The Education Gender Gap at YSU and Across the Nation
By Elizabeth Lehman
There are more women majoring in education than men at both Youngstown State University and across the country, but further down the road in the education career path, there are more males in the role of superintendent.
According to the YSU’s Office of Institutional Research’s statistics, there are 1,073 total students enrolled in the Beeghly College of Education, with 275 males and 798 females. That puts the percentages at about 25 percent male and about 75 percent female.
The amount of male education majors at YSU is slightly higher than the nationwide average, says the National Center for Education Statistics.
According to the NCES, in 2012-13, there were 21,805 males who graduated with a bachelor’s in education, compared to 82,842 females. This is about 20 percent male and 80 percent female, giving YSU about 5 percent more males in the program than the national average.
Charles Vergon, YSU professor in the department of educational foundations, research, technology and leadership, said the pattern of male underrepresentation in teaching has been historically true in modern times, especially in elementary schools.
Vergon said that while there are fewer male elementary school teachers, there are disproportionately more males in superintendent roles.
“That is particularly true in the most senior role, the superintendency,” Vergon said, “Where a little less than 30 percent tend to be female for instance — notwithstanding that females comprise a large majority of all K-12 educational professionals.”
At YSU, the most prominent difference between genders in the College of Education is in the early childhood education major. Out of a total of 390 students majoring in early childhood education 363 are females and 27 are males.
Ron Rowe, assistant superintendent for Mercer, Pennsylvania area schools, said there is a more equal number of female and male teachers in secondary education.
“Education in general is made up at about 72 percent of all teachers [being] female and a predominant number of them are at the elementary level,” Rowe said. “You get closer to 50 percent when you get into the secondary teaching subjects.”
Rowe said that female elementary school principals are common in Pennsylvania, but says that male superintendents are generally more common.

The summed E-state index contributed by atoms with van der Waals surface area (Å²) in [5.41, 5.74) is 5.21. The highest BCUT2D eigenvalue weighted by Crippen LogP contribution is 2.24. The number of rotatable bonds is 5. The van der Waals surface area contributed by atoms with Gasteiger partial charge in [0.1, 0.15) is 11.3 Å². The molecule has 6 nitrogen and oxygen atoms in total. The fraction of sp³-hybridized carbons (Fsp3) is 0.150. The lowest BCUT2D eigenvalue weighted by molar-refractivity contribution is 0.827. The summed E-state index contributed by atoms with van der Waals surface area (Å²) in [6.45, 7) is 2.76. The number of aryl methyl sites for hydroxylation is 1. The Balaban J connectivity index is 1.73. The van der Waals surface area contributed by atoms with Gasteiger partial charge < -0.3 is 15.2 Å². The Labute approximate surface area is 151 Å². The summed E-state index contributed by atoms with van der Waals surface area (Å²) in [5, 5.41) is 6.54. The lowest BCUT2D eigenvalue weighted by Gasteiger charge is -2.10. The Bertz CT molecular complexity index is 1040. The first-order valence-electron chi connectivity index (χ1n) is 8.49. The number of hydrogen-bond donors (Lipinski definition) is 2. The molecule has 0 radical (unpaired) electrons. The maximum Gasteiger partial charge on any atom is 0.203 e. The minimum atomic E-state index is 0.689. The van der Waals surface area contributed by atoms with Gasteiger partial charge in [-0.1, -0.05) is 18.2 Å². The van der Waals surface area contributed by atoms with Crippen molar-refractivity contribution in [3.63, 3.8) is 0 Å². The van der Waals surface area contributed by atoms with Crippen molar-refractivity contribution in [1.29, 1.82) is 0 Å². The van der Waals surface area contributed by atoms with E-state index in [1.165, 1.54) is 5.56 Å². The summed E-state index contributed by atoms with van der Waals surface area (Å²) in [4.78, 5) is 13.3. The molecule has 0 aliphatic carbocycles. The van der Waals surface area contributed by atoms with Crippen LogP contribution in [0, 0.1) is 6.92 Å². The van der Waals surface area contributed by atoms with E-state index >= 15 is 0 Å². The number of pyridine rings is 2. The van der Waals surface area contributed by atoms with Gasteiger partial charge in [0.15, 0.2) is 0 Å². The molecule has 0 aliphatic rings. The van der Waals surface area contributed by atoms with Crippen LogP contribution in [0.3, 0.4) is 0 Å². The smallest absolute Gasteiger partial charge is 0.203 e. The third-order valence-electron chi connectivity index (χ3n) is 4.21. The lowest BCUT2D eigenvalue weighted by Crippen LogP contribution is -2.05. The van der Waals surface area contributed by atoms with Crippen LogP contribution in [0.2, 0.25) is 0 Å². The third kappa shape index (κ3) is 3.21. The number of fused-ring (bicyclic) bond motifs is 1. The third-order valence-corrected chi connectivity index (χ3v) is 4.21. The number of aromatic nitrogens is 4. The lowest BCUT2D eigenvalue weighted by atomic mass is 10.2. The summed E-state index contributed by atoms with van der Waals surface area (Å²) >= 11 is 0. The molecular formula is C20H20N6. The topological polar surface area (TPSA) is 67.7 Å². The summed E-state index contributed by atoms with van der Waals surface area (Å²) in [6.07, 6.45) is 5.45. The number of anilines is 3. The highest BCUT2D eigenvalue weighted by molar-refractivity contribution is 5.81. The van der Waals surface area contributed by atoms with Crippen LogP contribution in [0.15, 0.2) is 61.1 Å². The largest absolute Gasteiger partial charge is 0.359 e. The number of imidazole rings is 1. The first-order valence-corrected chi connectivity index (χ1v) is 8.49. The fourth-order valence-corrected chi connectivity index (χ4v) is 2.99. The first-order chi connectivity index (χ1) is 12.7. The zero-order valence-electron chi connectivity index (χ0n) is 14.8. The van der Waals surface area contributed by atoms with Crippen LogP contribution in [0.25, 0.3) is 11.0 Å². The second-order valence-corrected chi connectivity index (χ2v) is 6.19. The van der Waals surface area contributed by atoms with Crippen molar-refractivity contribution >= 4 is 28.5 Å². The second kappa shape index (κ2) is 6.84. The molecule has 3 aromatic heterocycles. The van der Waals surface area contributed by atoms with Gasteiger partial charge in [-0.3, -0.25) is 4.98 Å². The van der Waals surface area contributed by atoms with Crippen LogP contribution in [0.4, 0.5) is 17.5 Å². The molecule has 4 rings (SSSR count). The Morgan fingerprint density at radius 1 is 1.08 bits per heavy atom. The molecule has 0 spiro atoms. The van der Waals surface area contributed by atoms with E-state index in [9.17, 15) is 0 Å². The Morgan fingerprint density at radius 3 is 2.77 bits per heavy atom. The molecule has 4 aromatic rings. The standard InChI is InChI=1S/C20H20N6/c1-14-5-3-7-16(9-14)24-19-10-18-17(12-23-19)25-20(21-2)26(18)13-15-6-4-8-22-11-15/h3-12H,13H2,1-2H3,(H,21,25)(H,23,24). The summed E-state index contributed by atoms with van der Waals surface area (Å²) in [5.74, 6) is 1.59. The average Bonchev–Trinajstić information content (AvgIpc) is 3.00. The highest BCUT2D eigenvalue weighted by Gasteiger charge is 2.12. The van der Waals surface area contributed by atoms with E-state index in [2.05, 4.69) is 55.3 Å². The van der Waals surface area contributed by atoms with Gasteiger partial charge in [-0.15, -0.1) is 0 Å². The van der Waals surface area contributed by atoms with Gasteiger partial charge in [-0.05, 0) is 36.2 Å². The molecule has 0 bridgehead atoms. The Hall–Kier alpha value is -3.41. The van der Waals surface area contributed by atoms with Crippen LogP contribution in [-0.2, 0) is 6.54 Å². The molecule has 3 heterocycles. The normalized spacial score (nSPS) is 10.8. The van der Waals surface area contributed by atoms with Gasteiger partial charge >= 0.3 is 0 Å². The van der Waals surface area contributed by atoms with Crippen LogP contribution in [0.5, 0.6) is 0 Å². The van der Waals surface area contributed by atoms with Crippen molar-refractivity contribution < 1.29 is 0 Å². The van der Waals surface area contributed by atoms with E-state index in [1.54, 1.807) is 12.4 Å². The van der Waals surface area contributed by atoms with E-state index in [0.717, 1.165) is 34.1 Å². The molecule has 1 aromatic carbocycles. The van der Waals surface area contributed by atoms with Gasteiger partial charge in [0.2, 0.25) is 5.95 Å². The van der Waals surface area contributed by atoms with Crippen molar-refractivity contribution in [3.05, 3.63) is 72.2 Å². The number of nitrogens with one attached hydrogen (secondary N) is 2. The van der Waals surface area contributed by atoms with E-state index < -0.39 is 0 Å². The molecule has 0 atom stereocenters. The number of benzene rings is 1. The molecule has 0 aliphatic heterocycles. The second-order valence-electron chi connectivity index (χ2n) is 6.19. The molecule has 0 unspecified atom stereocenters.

“The one position that doesn’t seem equitable is superintendent,” Rowe said. “In Pennsylvania, for approximately the last four years, females have been at about 28, 29 percent.”
Rowe said there are a three main types of barriers in place leading to the gap in gender distribution among superintendency roles: structural, social-cultural and intrapersonal.
He says structural barriers are inherent to the organization of the system. The social cultural barriers range from a perception of differences between male and female leadership styles to sex discrimination and bias against females.
“Like line of experience, you have to go through the high school principalship to become the superintendent,” Rowe said. “So that’s just our overall society thinking females are not as administrative as males.”
Intrapersonal barriers are those which are individual to the person.
Vergon said that female presence is slowly increasing in the role of superintendent.
“Trends indicate that females are increasing their presence in administrative roles, including the superintendency particularly over the last 15 years, although the gender gap remains substantial,” Vergon said.
Rowe says that when his three daughters grow up he does not want barriers imposed upon them.
“[It] is something that we as an institution, students at YSU, public education society in general, need to be aware of, and take a look at and see how we can most equitably educate our young people,” Rowe said.